by South197 - Tracy
Gestational diabetes mellitus (GDM), it is one of the most complicated condition during women’s pregnancy. Do not be panic; it is a temporary form of diabetes that is first diagnoses in a pregnant woman. It occurs in about 3 to 8 percentage of pregnant women and it will improve or disappear after birth.
Any women may develop gestational diabetes, but some women are at high risks. Risk factors for GDM include:
- If you are over 35
- If you have high blood pressure
- You are obese
- You’ve had a gestational diabetes in previous pregnancy
- You’ve previously give birth to a big baby
Causes, Diagnosis and Test
Gestational diabetes is caused when the body of a pregnant woman is not able to make enough insulin. It is the result of hormonal changes, increased sugar level and weight gain. All the pregnant women should have a glucose-screening test between 24 and 28 weeks. Women who have risk factors of GDM may have the test earlier in the pregnancy.
Most women are recommended to have a glucose screening test (also called a glucose challenge test or GCT). Another more definitive exam called glucose tolerance test (GTT) is available to find out if you may have a problem.
Pregnant women who suffer from GDM will have the similar symptoms of type 1 and 2 diabetes, including:
- Frequent urination
- Increase d hunger
- Skin or vaginal infections
- Vision problems
- Weight gain or fatigue
Prevention and Treatment
Gestational diabetes cannot be prevented in some women especially who are likely to develop. But you are able to lower your risk and change of getting gestational diabetes during pregnancy. Treatment for gestational diabetes during pregnancy includes:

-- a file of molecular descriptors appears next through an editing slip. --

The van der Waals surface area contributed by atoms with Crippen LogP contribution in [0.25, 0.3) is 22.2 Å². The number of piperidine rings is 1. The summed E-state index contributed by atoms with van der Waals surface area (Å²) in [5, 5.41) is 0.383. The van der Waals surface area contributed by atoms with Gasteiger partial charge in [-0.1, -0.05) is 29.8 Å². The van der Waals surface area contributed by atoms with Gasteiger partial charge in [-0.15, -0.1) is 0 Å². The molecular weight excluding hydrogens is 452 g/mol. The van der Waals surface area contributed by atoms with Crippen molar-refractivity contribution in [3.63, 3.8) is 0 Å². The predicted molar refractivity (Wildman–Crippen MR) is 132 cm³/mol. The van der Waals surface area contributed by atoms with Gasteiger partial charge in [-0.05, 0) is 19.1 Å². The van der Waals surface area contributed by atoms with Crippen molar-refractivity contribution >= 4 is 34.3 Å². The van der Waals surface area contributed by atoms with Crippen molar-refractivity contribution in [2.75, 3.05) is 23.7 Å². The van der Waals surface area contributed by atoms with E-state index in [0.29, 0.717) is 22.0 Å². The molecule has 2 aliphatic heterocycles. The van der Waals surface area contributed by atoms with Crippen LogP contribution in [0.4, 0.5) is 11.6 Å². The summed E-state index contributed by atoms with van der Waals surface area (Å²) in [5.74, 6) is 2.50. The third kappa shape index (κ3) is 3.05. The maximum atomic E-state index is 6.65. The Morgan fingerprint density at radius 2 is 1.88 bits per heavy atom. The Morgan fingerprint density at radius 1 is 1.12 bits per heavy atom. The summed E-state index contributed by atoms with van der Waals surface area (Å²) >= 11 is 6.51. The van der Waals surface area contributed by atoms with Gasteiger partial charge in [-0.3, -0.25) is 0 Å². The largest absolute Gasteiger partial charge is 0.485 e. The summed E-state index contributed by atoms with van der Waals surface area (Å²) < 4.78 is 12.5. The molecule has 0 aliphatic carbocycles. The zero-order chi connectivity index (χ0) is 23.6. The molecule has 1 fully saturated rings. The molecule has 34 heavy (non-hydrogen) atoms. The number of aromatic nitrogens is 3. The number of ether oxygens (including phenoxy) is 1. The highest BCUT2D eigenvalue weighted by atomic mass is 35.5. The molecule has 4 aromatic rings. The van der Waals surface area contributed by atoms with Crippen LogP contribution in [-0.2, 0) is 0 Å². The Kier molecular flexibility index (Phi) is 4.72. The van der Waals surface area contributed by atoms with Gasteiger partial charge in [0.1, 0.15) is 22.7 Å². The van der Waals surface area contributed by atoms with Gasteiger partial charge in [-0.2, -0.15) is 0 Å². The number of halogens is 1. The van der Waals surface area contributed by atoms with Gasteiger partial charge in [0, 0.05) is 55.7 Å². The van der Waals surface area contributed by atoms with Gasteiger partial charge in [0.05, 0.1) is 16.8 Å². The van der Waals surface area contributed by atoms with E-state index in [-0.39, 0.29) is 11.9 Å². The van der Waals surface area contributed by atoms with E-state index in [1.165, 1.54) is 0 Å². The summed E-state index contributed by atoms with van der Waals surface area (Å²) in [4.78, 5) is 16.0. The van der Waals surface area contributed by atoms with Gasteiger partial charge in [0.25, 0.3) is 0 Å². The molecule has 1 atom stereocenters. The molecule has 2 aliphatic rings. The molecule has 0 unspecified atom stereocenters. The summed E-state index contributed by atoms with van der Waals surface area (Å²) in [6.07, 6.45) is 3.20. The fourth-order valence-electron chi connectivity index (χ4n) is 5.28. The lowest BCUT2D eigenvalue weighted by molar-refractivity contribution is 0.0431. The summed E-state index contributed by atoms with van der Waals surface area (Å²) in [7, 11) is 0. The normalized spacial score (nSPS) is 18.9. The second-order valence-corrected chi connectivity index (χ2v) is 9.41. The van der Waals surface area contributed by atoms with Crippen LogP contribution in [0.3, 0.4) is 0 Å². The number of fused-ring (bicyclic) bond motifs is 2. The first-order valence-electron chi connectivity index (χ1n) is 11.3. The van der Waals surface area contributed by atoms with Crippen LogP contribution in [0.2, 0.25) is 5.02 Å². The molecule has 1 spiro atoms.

- Check blood sugar levels
- Eating healthy food
- Monitor fetal growth
- Regular or moderate exercise
- Take insulin therapy if necessary
Insulin is the primary medication used to treat gestational diabetes. Insulin injection is only used in rare cases of insulin resistance. Most women who have gestational diabetes usually give birth to healthy babies.
Many people with diabetes suffer from gastroparesis, or slow stomach emptying. As a matter or fact, diabetes is the most common cause of gastroparesis. That’s because chronic high blood glucose levels can damage the vagus nerve – which controls the movement of food down through the digestive tract.
In a double whammy, gastroparesis can make diabetes worse by making blood glucose control more difficult. When food that has been delayed in the stomach finally enters the small intestine and is absorbed, blood glucose levels rise. Since gastroparesis makes stomach emptying unpredictable, a person’s blood glucose levels can be erratic and difficult to control – a diabetic’s nightmare.
How do you self-treat gastroparesis? The simplest and healthiest option is to change your eating habits. Eat six small meals a day instead of three large ones to prevent the stomach from becoming overly full. Avoid high-fat and high-fiber foods, as fat naturally slows digestion and fiber is difficult to digest. If you have gastroparesis, carbonated beverages are also not your friend. In more severe cases, a liquid or pureed diet may be required for awhile.